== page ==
2010 Brancott Estate "Chosen Rows" Sauvignon Blanc Marlborough

SKU #1277299 93 points Wine Enthusiast

 It's taken New Zealand's largest producer a while to get on board the barrel-fermented express, and this wine is still only 50% done in wood, mainly large formats. Some funky, slightly acrid notes mark the nose, but this adds welcome complexity to the stone-fruit aromas. It's rich and textural in the mouth, the ripe fruit marked by intriguing hints of green herbs and spice before drawing to a long, elegant finish. (JC)  (11/2014)

93 points Wine Spectator

 The quince, poached pear and honeysuckle notes are elegant, fragrant, and complex. Offers a creamy mouthfeel, showing a vibrant, terrific acidity that keeps the marmalade, orange zest and honeycomb flavors in focus. Spicy finish. (MW, Web-2014)

91 points Robert Parker's Wine Advocate

 The nose on the 2010 Chosen Rows Sauvignon Blanc has a little of that sweaty Sauvignon edginess with an underlying core of pink grapefruit, green mango and dried pineapple plus a whiff of mown grass. Medium-bodied with a great concentration of citrus and tropical flavors, it has a racy line of acid injecting freshness through the long, vegetal finish. Drink it now to 2016+. (LPB)  (10/2013)

Stephen Tanzer's International Wine Cellar

 Pale, bright green-yellow. Pure, pungent aromas of citrus pith and lavender, plus a suggestion of peppery reduction. Nicely concentrated and tactile, offering very good intensity to the flavors of underripe papaya, pineapple and grapefruit. Finishes dry, suave and long, with a palate-dusting texture. (ST)  (9/2013)

Share |
Price: $29.99
Add To Waiting List

Real Time Inventory by location:

The item you have chosen is not in stock in our retail stores or within our main warehouse.

Product turnaround time varies by location of inventory and your chosen method of shipping/pickup. For a detailed explanation click here.

Additional Information:


Sauvignon Blanc

- One of the best known "international" varieties originally cultivated in France and considered the parent of, with Cabernet Franc, Cabernet Sauvignon. Sauvignon's wonderfully distinctive aromatics generate some of wine's most colorful descriptors, among them "cat pee," herbaceous, grassy, citrusy the world over. In France, the apex of Sauvignon Blanc production is the Loire Valley, in the appellations of Sancerre and Pouilly-Fumé, where the terroir expresses itself most beautifully through the grape. Sauvignon Blanc is also the leading white grape varietal in Bordeaux, where it is paired with the fatter, richer Sémillon to varying degrees. Relatively easy to cultivate, though more suited to cool climates, Sauvignon Blanc has made inroads in Europe outside of France, especially in Northeastern Italy's Friuli and Alto Adige, but also on the Slovenian border. These lovely wines are often overshadowed by Sauvignon Blanc's achievements in the New World, namely New Zealand, South Africa and California. New Zealand's Sauvignon Blancs, more conspicuously fruity than most French examples, landed the small island nation on the world wine map in the late-1980s and 1990s. South African Sauvignons are one of the most successful international varieties produced in that country and are often quite elegant and affordable. In California, Robert Mondavi managed to, almost single-handedly, created a market for Sauvignon Blanc by renaming his oak-fermented version Fumé Blanc. While some wineries still use the name, California Sauvignon Blanc has secured its place in the California wine pantheon, particularly those from the Napa Valley. Washington State, Chile and Argentina also have considerable plantings of the grape.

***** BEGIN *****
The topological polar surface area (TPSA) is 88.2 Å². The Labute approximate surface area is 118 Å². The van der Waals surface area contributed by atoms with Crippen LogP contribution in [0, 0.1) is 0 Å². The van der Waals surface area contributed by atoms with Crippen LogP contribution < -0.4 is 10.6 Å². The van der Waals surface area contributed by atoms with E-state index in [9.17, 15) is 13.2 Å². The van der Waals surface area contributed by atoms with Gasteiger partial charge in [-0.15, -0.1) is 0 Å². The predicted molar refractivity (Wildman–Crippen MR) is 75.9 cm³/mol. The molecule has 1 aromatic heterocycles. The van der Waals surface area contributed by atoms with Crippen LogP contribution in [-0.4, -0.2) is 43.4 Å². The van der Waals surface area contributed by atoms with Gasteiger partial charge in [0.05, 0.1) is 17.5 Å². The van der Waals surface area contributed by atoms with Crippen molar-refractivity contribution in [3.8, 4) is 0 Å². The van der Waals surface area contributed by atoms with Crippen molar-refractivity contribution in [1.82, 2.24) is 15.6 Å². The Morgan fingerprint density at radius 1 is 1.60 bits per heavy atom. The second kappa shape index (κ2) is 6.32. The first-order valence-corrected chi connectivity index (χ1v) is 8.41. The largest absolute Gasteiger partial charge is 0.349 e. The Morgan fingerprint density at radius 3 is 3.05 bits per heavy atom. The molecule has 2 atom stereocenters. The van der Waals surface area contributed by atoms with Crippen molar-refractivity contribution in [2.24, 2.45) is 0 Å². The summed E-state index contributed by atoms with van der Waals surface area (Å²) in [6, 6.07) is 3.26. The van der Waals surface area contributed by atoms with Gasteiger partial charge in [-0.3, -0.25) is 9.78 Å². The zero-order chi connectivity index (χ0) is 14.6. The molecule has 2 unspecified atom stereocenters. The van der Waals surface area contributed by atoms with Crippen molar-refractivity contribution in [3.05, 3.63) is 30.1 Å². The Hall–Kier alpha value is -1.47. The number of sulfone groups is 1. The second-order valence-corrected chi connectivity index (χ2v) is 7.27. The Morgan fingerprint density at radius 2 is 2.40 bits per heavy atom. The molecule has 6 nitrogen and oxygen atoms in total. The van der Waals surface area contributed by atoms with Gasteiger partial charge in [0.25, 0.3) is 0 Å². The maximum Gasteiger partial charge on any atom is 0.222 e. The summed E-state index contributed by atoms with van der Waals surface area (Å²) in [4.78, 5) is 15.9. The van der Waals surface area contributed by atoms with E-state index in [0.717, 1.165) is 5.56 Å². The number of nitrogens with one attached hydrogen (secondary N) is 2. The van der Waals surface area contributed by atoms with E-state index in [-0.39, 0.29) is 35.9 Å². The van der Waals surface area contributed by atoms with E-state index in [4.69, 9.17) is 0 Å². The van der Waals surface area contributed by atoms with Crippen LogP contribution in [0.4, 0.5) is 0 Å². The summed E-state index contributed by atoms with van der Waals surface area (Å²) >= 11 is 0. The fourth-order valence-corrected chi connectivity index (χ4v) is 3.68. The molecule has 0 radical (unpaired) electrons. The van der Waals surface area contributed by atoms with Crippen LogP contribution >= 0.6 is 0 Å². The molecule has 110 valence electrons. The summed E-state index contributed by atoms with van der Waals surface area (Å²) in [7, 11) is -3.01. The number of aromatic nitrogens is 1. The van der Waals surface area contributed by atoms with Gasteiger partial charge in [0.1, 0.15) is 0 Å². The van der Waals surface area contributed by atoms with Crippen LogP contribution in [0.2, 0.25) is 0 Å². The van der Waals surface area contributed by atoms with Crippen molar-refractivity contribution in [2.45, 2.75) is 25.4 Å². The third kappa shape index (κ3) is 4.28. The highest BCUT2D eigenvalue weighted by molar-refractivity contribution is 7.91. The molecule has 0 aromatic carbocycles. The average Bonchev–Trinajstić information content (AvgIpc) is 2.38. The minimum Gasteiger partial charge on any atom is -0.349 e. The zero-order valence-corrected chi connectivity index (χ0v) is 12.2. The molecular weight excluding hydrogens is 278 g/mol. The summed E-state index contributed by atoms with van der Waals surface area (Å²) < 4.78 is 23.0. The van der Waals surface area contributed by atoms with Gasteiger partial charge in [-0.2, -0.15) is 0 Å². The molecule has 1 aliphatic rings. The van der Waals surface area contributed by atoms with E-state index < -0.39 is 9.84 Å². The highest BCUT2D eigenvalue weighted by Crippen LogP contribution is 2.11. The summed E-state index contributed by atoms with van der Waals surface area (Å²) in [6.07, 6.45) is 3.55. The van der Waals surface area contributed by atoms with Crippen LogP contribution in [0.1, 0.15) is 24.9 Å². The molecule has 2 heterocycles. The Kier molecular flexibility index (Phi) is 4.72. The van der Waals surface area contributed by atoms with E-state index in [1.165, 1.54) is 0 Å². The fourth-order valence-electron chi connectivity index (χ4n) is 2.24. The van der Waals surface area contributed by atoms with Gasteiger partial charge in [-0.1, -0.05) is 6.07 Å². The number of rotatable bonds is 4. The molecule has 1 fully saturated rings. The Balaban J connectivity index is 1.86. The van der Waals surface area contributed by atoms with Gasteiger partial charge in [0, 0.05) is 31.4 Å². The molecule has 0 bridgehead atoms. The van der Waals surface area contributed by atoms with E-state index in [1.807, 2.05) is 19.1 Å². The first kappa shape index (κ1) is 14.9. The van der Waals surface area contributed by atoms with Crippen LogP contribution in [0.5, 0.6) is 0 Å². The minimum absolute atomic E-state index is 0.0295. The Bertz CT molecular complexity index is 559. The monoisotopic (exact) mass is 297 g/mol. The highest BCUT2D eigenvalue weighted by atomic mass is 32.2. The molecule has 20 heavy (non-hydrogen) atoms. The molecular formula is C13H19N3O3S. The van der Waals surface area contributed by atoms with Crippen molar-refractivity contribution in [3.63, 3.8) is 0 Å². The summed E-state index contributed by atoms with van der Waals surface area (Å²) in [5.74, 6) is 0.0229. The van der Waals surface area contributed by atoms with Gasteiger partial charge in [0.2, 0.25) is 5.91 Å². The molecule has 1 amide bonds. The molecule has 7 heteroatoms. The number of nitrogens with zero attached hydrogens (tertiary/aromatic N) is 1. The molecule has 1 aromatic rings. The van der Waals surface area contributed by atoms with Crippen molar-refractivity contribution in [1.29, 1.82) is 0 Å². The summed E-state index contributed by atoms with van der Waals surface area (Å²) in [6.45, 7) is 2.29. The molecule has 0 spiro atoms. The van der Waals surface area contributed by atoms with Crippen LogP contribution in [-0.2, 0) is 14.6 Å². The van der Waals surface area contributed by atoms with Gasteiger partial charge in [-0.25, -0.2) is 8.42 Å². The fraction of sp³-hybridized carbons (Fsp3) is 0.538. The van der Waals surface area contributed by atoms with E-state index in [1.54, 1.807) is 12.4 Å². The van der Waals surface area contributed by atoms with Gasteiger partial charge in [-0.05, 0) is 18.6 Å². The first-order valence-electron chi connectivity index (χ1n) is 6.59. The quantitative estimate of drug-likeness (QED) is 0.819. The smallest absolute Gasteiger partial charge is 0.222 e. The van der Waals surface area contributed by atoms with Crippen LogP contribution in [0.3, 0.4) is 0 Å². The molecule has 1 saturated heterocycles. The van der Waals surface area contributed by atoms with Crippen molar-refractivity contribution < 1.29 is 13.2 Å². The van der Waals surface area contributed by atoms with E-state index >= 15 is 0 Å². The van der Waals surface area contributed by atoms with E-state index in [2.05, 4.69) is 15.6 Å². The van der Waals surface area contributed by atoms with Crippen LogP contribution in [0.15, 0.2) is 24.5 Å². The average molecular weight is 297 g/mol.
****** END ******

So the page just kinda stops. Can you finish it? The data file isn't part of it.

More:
New Zealand

- New Zealand is an extremely diverse wine-growing nation. The long history of producing wine started in the 1830s with wineries such as Mission Estate (1850) and Te Mata Estate (1896) still producing wine today. The two islands hold a multitude of different growing climates ranging from warmer areas such as Hawke’s Bay to very cool regions such as Waitaki, and Awatere. Most regions are defined as Maritime with the exception being Central Otago that has a moderate Continental climate with the high elevation creating dramatic diurnal swings in temperature. The plethora of grapes grown in New Zealand reflects this diverse microclimate make up. Everything has a place here, Bordeaux varietals and Syrah in Hawke’s Bay, Chardonnay and Pinot in Nelson, Pinot Noir and Riesling in Central Otago , aromatic whites in Waipara and pretty much everything you can imagine in Marlborough. New Zealand is also one of the “greenest” wine producing nations on earth (94% of wine certified sustainable in 2013) with a strong focus on organic and Biodynamic farming.